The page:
|Priority||Controls the order in which demands are assigned to the various accounts. Priority 1 is the highest level. All demand is assigned to accounts at this level until the accounts are exhausted, after which priority 2 accounts are used, and so on. Accounts with a priority of N/A|
|Unreg Debit Priority|
The priority in which water is debited from accounts, with the lowest number having the highest priority. Its value is N/A when the Allow Orders checkbox is enabled.
|Weighting||%||Allows you to control the relative proportions of demand assigned to accounts at the same priority level. It follows on that if there is only one account in a priority level, this will be greyed-out. Also, if a new account is added, it is assigned a default weighting of 100. You are responsible for ensuring that ratios for each priority level sum to 100%. This column is populated automatically and is not editable.|
|Unit shares||ML||Displays the number of shares that the account has in the resource assessment system. This column is populated automatically and is not editable.|
|Debit Type||Indicates whether the account has been configured for Order or Use.|
|Supply Points table|
|Max Extraction Rate||ML/d||Displays the maximum rate of extraction for the supply point.|
Shows the proportion of the account’s orders that have been assigned to this supply point. It has a default value of 100. Note that while Source evenly distributes the available pump capacity between all accounts which use that supply point, the extraction capacity is assigned to accounts based on priority level. For example, if there is only one account at priority level 1, then that account has full access to the pumping capacity of the supply point.
Figure 5. Water User node (Return flow recrediting)
Simulating on-farm storages (OFS)
Right-click On Farm Storage and choose Enable to simulate on farm or other off-stream storages, which can be used to supply water to the demand model. There are a number of features to enable representation of the physical and management characteristics of these storages, for example:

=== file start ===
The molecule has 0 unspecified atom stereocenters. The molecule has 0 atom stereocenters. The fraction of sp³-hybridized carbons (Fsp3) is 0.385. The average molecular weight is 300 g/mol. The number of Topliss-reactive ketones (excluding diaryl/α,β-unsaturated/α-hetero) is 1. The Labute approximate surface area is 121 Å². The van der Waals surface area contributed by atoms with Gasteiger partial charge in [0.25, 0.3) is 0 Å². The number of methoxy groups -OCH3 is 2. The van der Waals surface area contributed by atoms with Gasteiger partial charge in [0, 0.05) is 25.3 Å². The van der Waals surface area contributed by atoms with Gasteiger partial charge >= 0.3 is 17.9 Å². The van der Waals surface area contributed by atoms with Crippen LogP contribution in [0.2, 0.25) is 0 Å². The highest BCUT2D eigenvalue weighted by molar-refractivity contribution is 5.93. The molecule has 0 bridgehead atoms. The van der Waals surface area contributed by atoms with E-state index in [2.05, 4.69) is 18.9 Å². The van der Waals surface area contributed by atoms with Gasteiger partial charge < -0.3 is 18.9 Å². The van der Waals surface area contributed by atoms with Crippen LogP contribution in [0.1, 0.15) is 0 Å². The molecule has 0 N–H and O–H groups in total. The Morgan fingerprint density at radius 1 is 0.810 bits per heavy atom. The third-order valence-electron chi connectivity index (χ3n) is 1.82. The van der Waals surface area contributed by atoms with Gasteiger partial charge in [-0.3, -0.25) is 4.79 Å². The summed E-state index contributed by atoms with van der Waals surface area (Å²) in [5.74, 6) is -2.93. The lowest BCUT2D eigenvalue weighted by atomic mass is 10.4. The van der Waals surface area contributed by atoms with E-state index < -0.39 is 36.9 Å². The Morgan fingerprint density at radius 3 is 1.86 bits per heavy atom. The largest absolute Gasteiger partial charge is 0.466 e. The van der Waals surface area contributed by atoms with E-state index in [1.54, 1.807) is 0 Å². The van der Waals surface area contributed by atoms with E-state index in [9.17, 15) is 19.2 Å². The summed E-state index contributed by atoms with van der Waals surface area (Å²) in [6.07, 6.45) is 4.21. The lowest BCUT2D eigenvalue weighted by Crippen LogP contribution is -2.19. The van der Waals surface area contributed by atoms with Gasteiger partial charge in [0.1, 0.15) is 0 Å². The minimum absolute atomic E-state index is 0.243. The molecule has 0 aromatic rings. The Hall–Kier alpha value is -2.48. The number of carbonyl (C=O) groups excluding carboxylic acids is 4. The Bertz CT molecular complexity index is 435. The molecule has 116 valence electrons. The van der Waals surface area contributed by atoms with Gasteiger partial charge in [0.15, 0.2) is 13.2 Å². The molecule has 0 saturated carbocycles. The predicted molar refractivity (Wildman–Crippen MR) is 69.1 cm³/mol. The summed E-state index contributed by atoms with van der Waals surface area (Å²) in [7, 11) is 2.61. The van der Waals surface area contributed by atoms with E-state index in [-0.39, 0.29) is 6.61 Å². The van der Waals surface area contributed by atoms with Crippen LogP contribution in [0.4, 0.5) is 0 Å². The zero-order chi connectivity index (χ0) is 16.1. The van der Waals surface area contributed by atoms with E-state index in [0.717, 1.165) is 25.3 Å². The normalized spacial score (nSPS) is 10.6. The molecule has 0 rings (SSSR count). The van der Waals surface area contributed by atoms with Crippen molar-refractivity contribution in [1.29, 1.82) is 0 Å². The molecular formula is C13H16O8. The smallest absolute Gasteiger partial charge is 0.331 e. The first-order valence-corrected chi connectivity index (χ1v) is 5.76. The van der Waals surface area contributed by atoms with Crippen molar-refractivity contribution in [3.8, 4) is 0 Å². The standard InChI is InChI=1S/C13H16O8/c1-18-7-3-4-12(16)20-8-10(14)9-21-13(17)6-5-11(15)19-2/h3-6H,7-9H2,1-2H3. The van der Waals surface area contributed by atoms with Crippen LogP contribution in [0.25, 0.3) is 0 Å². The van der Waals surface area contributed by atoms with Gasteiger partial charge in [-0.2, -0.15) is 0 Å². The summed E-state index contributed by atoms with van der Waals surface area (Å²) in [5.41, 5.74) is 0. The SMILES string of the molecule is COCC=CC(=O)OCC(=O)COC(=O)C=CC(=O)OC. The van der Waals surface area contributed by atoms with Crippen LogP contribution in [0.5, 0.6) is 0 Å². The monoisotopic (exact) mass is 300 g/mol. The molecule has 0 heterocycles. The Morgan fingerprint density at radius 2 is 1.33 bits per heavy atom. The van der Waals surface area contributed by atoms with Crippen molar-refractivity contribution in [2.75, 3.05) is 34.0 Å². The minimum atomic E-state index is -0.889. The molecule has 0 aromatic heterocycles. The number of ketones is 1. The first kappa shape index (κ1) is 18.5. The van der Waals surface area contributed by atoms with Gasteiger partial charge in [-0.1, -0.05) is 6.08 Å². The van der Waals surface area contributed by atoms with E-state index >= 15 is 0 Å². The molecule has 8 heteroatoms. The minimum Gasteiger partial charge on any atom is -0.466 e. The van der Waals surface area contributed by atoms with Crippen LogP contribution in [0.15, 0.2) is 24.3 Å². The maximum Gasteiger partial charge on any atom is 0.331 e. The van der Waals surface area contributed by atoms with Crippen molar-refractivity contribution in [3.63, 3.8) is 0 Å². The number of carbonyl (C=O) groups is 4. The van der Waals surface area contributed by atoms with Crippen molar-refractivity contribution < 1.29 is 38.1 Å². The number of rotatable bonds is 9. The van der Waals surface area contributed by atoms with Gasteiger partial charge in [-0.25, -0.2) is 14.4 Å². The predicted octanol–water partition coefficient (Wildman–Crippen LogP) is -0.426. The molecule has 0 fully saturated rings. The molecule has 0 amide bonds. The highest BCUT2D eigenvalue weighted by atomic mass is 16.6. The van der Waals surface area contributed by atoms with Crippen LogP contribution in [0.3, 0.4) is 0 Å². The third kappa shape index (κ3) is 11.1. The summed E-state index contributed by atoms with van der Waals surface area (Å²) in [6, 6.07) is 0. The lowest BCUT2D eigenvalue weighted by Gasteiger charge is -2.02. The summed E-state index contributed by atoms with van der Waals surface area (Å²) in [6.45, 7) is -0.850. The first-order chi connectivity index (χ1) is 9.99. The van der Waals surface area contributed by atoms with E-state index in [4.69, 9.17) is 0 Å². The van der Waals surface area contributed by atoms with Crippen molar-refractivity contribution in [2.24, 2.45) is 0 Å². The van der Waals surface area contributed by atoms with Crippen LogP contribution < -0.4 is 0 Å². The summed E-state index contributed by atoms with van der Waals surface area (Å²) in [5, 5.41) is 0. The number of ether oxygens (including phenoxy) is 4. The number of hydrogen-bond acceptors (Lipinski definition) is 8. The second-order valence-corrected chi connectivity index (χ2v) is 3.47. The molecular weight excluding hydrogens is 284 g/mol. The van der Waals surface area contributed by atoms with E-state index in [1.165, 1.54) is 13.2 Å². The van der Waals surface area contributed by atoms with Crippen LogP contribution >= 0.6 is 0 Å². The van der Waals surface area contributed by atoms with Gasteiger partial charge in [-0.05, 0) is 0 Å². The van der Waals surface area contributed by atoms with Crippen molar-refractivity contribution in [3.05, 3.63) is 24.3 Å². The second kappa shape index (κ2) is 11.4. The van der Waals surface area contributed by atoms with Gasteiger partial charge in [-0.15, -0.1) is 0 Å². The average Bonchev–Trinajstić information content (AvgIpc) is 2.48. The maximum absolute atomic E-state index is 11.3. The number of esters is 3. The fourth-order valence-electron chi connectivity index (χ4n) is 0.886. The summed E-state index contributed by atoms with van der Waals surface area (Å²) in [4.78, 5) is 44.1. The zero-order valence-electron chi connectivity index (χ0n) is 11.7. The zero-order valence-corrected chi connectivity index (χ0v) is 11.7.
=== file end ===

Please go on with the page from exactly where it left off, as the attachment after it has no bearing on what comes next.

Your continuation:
- Filling from different water sources such as rainfall runoff harvesting, irrigation returns, harvesting of overbank (floodplain) flows as well as off-allocation and regulated water supplies.
- Maintenance of a reserve volume which can be used to supply the demand model in the case of shortfalls.
- A number of storages can be defined along with a separate filling and emptying priority
- Physical characteristics such as dead storage, surface area (and subsequently rainfall onto and evaporation from the surface) and seepage can be defined for each storage. Separate pump capacities can also be defined which governs the rate at which water can be pumped into a storage. The extraction rate from a storage is assumed to be unlimited.
The configuration parameters are illustrated in Figure 6 and summarised in Tables 2 to 5. Additional parameters relating to climate and physical characteristics of individual storages can be specified using the tree menu items as is further detailed below.
Figure 6. Water User node (on farm storage)
Table 2. Water User node (OFS, Target Reserve)
|Maintain target reserve volume|
Check to maintain the combined storage volume at the targeted reserve volume. Storages are filled in the specified filling order up to the target volume. If water in storage is below the target, no water will be made available to the demand model unless there is a shortfall in delivering ordered water.
Water that is available to order is considered to be above the target reserve. During regular operation, the water user will not plan extractions from the OFS to meet demand that will take it below the target reserve.
Table 3. Water User node (OFS, Unused Allocation)
|Order Unused Allocation|
|Refill Date (Start and End)||Date|
Set the limits of the refilling period using the Refill Start Date and Refill End Date fields. For example:
Within each date-of-refill field, you can perform the following actions:
|Maximum Refill Volume||Volume|
Table 4. Water User node (OFS, Return flow)
|Harvestable Return Flow|
|Harvest Storage Capacity||Represents the volume of water that can be kept in the drainage system and can be pumped into an OFS. This can have inflow to the OFS even after rain stops, IF Pump Capacity is less than this parameter.|
Table 5. Water User node (OFS, Refilling Airspace).
The percentage of storage capacity which will be retained as airspace when filling the storage during the Refill Start Date and Refill End Date.
The percentage of storage capacity which will be retained when filling the storage with overbank, off Allocation, or regulated water. This airspace is also used to limit Off Allocation requests from the storage.
You can supply climate data to the water user storage model with the following items in the list:
Rainfall is used to specify rainfall during the flow distribution phase. This can be defined as a single constant value, a time series, or as a function;
Evaporation (Figure 7) is used to specify the evaporation rate to be applied during the flow distribution phase. This can be defined as a single constant value, a time series, or as a function; and